34 EEAS, “Shared Vision, Common Action: A Stronger Europe – A Global Strategy for the European Union’s Foreign and Security Policy.”
35 “Angela Merkel: Europe Must Take ‘Our Fate’ into Own Hands,” Politico, May 29, 2017, https://www. politico.eu/article/angela-merkel-europe-cdu-must-take-its-fate-into-its-own-hands-elections-2017.
36 The White House, The National Security Strategy of the United States of America, December 2017, https://www.whitehouse.gov/wp-content/uploads/2017/12/nss-final-12-18-2017-0905.pdf.
US suit. The characteristics of an “agenda alliance” will be obvious.
Importance of value diplomacy in decline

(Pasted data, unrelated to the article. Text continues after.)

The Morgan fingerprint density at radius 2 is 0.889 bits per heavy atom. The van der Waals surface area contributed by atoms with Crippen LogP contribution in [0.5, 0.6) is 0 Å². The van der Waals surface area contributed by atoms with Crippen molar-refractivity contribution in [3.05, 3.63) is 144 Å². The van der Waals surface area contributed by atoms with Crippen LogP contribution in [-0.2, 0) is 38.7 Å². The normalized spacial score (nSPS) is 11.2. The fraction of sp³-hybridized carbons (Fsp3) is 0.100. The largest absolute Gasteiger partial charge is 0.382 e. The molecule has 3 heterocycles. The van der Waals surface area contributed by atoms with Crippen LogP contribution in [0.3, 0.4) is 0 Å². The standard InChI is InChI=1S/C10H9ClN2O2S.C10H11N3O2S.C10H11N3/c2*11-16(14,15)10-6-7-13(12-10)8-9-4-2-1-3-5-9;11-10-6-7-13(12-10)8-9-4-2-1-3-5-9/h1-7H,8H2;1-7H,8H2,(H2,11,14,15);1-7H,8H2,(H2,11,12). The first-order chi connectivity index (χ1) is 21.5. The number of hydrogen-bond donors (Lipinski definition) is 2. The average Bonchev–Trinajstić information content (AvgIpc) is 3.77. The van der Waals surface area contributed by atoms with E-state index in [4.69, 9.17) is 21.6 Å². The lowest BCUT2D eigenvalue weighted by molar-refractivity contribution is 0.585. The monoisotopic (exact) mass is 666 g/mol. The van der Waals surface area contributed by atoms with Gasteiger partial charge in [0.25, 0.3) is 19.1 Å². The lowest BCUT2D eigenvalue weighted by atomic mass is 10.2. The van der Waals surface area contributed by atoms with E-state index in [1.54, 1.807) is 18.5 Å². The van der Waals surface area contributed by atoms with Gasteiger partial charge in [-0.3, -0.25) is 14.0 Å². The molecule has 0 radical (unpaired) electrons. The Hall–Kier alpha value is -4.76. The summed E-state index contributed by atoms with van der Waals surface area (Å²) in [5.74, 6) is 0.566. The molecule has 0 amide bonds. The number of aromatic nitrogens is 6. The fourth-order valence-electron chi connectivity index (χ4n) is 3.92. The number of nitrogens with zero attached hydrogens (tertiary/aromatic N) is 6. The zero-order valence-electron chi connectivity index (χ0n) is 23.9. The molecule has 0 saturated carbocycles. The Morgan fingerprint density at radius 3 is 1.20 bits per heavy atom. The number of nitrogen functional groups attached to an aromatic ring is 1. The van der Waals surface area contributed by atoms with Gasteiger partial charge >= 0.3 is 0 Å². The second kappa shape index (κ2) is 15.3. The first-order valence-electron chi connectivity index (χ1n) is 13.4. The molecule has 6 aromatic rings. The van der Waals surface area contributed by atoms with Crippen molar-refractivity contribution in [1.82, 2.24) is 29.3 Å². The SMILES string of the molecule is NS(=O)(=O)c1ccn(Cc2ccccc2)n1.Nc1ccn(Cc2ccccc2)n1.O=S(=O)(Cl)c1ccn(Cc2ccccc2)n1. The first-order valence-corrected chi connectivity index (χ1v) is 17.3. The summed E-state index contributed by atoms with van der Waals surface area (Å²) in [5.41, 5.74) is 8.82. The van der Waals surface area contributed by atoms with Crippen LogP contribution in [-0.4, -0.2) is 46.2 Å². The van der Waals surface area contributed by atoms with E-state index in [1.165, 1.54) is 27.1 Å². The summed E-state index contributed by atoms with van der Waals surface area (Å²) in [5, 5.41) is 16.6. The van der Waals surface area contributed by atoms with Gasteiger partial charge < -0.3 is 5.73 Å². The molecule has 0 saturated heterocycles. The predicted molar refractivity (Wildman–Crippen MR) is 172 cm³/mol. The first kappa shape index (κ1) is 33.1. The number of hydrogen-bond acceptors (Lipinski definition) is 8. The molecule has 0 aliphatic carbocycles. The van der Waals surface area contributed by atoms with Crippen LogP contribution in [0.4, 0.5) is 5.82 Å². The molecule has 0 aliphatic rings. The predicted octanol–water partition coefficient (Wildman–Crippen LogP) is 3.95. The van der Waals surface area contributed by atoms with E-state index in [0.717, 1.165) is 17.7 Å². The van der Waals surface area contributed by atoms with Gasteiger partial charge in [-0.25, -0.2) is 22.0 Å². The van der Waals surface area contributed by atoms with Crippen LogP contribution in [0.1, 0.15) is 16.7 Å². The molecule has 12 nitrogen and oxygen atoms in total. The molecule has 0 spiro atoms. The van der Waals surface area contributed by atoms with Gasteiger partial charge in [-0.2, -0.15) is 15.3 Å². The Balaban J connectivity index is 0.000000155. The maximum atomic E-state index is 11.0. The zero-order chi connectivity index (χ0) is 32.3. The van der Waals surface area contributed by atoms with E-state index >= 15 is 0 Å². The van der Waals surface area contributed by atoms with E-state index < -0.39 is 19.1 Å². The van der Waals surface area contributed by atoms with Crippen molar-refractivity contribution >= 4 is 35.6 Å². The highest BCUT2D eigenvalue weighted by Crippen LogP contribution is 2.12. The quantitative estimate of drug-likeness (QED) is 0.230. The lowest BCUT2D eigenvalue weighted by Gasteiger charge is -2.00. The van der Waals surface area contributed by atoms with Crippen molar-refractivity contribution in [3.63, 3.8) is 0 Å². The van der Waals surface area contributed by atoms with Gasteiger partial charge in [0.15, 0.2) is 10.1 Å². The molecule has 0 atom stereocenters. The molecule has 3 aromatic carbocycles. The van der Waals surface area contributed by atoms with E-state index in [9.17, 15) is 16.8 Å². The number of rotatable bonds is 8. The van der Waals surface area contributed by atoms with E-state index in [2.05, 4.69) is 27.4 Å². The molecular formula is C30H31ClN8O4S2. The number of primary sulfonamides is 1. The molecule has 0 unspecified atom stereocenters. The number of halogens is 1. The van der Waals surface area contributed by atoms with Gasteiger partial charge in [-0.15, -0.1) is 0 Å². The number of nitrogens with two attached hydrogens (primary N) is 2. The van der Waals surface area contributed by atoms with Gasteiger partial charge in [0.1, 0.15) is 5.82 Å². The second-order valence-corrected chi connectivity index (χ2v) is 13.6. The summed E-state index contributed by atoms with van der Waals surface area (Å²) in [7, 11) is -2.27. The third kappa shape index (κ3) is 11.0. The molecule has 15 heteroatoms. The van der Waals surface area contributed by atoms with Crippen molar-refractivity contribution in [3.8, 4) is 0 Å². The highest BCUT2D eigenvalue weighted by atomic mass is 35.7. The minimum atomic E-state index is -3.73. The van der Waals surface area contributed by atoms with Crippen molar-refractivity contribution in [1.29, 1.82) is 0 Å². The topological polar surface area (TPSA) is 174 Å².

Value diplomacy used to be the “label” of US and European foreign policy. For a long time, the United States and Europe had not only promoted value diplomacy among developing countries through conditional trade and aid, but even directly interfered in the internal affairs of other countries in the name of human rights, democracy and the rule of law. However, driven by a series of internal and external factors and in the process of summarizing experience and lessons from their foreign policies, the value diplomacy of both the US and Europe have been largely readjusted to focus more on obtain real benefits. In its neighborhood and Africa policies, the EU has to pay more attention to realistic security interests in the choice between value and interests. The domestic public support for value diplomacy in the US has also significantly weakened. The “value factors” in the US foreign policy is in decline.37 According a survey by the Pew Research Center in April 2016, 57% of Americans agreed that the US should focus on domestic issues, while other countries’ problems should be their own responsibilities. The proportion of people upholding “domestic first” positions increased by 11% from 2010 to 2016.38